Sunday, February 25, 2018

Copy if you're Lucky

There are more exciting things to report on here than every time a cereal manufacturer changes a color, shape or marshmallow. That happens all the time, and for the most part is just gimmickry.

So, last week's official announcement that Lucky Charms would be introducing a permanent, new marshmallow in the shape of a unicorn immediately generated an eye roll from me. This followed another announcement less than two weeks earlier that the hourglass marshmallow would be discontinued. Big news, huh?

Normally this would be overlooked (despite the fact that some people actually care about this), but there appears to be something else going on here. This is the second time in the last few months that General Mills is stealing a page from the Kellogg playbook and incorporating it into Lucky Charms. This seems to be more than just coincidence.

Late last year we reported on the new Kellogg's Unicorn cereal that is coming out this March. With all the hype over unicorns lately, we should not be surprised that General Mills wants into the action as well, hence the new marshmallow and new boxes highlighting a unicorn!

And, of course, there was the other Kellogg moment at General Mills when they recently introduced Frosted Flakes Lucky Charms, blue box and all, playing off of Kellogg's successful Frosted Flakes cereal.

They say that imitation is the sincerest form of flattery, but it makes me wonder if General Mills has given up on true innovation, and now is just reacting to whatever other good ideas they see out there?

Monday, February 19, 2018

The art of box redesigns

I have long argued that the box has been the most important aspect when it comes to breakfast cereal. No other food has been sold more on the basis of its packaging than with cereal, and the designs and characters found on cereal boxes have had a profound effect on our psyches and the larger culture.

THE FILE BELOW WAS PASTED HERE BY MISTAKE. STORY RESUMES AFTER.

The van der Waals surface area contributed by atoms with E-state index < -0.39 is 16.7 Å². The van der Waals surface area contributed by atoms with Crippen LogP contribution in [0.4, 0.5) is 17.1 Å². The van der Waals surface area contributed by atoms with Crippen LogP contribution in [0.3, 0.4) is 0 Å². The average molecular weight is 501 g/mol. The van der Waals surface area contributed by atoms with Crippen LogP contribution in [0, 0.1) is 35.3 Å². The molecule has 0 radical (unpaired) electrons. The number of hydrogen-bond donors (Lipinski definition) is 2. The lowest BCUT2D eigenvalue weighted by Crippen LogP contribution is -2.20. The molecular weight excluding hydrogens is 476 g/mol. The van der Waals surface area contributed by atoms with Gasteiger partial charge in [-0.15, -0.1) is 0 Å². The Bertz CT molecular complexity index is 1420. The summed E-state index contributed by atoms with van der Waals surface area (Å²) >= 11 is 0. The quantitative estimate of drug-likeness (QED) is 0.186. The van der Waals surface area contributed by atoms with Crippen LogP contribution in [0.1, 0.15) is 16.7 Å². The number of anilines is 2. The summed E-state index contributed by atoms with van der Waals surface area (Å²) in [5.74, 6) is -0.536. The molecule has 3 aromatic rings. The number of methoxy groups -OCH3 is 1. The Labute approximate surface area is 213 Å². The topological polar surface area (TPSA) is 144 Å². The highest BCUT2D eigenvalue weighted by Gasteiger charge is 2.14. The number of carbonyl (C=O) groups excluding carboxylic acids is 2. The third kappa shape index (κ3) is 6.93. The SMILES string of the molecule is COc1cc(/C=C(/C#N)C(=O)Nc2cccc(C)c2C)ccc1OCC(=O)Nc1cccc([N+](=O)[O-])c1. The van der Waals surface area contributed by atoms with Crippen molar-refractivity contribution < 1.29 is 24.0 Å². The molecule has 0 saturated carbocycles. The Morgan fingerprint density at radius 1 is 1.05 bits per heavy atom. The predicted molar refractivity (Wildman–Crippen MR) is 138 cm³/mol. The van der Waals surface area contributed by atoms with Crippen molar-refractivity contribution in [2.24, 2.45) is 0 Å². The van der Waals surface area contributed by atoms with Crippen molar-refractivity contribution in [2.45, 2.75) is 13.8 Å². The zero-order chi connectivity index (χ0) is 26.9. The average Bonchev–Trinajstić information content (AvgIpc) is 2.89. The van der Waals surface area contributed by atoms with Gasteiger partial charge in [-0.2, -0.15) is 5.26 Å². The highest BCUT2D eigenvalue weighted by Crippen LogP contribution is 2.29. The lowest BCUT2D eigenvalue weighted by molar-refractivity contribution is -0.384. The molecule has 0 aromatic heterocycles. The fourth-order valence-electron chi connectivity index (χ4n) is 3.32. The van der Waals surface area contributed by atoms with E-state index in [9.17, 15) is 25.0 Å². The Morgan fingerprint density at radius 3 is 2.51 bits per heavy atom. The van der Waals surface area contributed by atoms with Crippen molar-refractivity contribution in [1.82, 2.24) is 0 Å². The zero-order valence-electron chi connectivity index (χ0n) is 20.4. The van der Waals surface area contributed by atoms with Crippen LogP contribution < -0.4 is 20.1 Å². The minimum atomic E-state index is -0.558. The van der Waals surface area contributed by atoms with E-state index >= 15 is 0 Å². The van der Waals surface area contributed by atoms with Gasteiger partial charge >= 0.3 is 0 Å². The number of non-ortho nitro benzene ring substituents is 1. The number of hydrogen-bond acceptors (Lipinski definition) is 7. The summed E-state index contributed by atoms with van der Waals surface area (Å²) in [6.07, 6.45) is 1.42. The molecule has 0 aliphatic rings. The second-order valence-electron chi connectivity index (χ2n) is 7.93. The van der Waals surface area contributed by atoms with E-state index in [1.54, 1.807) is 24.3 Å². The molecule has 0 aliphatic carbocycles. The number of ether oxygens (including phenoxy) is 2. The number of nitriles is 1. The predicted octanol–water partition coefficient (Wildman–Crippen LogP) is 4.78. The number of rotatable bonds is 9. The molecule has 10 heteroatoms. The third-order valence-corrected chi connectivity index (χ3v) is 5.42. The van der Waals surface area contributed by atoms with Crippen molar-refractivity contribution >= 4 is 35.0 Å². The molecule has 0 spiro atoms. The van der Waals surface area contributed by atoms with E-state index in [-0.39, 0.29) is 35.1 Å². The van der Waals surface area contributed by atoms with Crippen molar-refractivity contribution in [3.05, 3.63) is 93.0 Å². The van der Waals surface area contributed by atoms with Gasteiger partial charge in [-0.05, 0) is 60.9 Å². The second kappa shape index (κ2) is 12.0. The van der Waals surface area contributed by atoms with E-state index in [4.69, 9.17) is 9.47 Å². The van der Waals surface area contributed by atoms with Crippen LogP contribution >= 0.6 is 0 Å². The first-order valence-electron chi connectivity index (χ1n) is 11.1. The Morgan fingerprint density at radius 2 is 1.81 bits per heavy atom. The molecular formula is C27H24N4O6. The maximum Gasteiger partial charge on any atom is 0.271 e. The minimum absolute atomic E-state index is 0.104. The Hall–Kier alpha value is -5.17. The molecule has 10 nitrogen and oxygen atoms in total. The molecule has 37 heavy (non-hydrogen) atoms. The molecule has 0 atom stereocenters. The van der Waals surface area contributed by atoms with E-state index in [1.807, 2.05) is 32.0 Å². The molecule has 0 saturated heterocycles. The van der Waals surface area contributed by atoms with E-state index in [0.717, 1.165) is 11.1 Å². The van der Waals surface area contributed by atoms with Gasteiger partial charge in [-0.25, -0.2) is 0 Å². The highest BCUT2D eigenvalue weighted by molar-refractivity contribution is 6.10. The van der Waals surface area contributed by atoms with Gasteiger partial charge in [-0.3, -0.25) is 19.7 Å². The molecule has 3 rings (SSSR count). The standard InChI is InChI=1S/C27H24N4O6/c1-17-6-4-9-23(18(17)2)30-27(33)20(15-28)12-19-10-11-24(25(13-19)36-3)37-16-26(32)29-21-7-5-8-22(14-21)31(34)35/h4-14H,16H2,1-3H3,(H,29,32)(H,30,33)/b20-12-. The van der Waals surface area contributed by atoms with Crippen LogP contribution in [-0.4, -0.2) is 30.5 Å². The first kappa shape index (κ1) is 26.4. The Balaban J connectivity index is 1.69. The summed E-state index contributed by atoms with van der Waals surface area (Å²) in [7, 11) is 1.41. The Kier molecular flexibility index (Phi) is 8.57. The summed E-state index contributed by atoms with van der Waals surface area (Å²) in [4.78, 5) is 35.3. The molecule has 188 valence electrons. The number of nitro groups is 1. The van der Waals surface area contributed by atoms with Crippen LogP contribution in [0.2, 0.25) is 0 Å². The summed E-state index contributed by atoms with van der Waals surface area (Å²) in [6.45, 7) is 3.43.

Over the years we have seen every cereal brand update its boxes with fresh designs and artwork; however, most of the time the changes are incremental, providing more of an evolution than a true transformation. It is recognized that boxes have to keep up with the times (and competition), keeping consumers engaged.

So, while change is a constant, two recent prominent cereal box redesigns have caught my attention. Very recently, actually in the last few days, I came across a fresh new look for Kellogg's Froot Loops. Up to this point, most of the heavily sugared, "fun" cereals have been cartoonish, touting largely flat designs and solid colors. This latest edition is bold and energizing, placing emphasis on the mascot (i.e. Toucan Sam) and not on the cereal name, and giving him a much more realistic 3-D look. Even the bowl of cereal is different than what is typical, showing a side view of a glass bowl, jumping with excitement. I'm assuming we'll see many other Kellogg cereals adopt this style, and that should really make them pop on the shelves. Good job, Kellogg!

Another redesign has also recently been noted. This time it is not one of the big brands, but a smaller company that focuses on organic, health food cereals. Canadian-based Nature's Path is the leading independent brand in this segment, and has carved out a significant presence in most grocery stores across North America. Obviously, they are going for a different look than Froot Loops, focusing on natural ingredients and messaging that reinforces their health orientation. With the changes they have announced, they are moving away from a more serious look to one that is somewhat less stuffy. This is accomplished with new layouts, stronger colors and more irreverent typeface. While in an interview with Packaging Design they gush over the changes, I'm not convinced the new boxes are all that they could be. In many ways, the new design is too busy, distracting from the serious cereals that Nature's Path is selling. The company also has a sub-brand, Envirokidz, targeted to children. These boxes are getting a new look as well, and these seem a much better fit.